Tuesday, August 21, 2007

Buzz Words, Lesson #2

When last we visited corporate America, we were exposed to a new and exciting world of vocabulary. And now, as I am back in the throes of the madness - I thought I would share more "buzz word" knowledge.

"Socialized" - shared knowledge. Pass it around to fellow coworkers and groups so that everyone is aware of what's going on. I socialized this problem with the team in order to cover all bases.

"Adjust for real time" - pretty self-explanatory I think. Adjusting time lines/deadlines to fit realistic dates.

"Reach out" - communicate with. We reached out to the marketing team in order to get the materials out to the customers.

"Spin up" - kind of promote, add responsibility. We will spin up Suzie so that she will be 2nd tier support behind me.

"Shared resource" - personnel that is shared between/paid from different departments. Suzie can't be spun up any higher because she is a shared resource. (this one is my least favorite - I don't like people being referred to as resources)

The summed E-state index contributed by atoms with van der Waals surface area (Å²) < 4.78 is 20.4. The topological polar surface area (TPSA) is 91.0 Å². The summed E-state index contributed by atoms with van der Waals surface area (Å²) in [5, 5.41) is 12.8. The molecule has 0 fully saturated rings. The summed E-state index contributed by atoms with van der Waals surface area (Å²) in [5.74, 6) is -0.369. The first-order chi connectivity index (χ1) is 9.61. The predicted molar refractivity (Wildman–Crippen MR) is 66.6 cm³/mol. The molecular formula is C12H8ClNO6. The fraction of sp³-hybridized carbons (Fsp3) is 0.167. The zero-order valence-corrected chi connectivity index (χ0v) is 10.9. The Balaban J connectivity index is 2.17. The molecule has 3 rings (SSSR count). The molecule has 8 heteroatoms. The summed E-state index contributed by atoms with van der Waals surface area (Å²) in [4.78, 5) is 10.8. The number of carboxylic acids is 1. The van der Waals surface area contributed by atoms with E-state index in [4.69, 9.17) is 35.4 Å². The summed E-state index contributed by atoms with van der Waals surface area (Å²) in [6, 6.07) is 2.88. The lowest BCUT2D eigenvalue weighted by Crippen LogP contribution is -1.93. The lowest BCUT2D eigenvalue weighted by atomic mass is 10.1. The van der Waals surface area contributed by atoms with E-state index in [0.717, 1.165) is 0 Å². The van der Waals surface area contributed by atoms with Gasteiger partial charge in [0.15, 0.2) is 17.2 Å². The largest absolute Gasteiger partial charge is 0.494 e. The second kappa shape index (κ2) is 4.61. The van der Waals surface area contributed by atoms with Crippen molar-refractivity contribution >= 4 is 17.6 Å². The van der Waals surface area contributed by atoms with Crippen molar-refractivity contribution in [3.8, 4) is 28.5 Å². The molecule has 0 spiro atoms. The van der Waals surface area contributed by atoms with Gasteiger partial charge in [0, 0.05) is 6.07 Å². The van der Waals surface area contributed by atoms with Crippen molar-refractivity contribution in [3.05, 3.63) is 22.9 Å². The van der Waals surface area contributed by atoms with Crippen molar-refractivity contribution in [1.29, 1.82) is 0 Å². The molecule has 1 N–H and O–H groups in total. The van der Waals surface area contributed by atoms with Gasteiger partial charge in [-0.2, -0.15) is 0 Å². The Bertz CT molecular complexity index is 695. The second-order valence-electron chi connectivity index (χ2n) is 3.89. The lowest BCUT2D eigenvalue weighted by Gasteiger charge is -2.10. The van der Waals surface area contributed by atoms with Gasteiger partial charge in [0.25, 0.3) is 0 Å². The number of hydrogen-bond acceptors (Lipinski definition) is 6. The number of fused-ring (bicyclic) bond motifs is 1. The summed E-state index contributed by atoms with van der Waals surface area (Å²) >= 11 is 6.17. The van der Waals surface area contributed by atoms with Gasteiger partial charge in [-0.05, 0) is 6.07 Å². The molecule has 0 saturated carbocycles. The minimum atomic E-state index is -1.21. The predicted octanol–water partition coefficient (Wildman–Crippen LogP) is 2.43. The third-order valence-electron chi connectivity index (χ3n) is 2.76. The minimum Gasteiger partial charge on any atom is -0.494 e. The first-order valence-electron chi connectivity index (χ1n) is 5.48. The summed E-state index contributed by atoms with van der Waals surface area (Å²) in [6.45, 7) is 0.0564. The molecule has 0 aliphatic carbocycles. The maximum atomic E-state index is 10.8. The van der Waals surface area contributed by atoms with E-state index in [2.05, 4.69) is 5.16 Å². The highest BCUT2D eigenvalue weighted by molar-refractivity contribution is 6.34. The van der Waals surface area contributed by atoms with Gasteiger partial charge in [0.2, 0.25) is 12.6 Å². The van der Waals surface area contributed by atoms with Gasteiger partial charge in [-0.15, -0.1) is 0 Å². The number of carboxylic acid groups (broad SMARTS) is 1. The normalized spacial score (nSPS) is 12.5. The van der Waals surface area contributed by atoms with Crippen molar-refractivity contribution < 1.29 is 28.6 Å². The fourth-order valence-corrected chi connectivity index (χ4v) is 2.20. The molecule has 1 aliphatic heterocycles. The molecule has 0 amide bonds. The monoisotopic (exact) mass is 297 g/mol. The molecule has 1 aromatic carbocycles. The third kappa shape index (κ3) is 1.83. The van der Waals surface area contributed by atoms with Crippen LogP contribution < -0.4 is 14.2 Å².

And that concludes this session of Buzz Words 101, part 2. I will continue to monitor the situation in order to keep us all up to date. Corporate America will thank us.

More later...


Anonymous said...

Ah, yes, corporate BS--I mean buzz words. I've heard " shared resource" and at my job the word "dialogue" is a substitute for "reach out" as in "Let's dialogue about this project." And in my department "socialized" means we all sit around for a little while in the morning when we come in to "dialogue" about what TV shows we watched the previous evening.


J.Doe said...

Thanks for the lesson. I didn't know any of them.

sognatrice said...

Wow, you certainly don't make me miss Corporate America very much ;)

Reading Andrea's comment, though, since when is "dialogue" a verb? Makes me cringe just as much as I when I hear people who think they can "conversate" ;)

Kataroma said...

Wow I feel kind of out of it living in Italy! I haven't heard any of those buzz words.

I remember "incentivize" used to drive me nuts back when I worked in corporate America. Are they still using that one?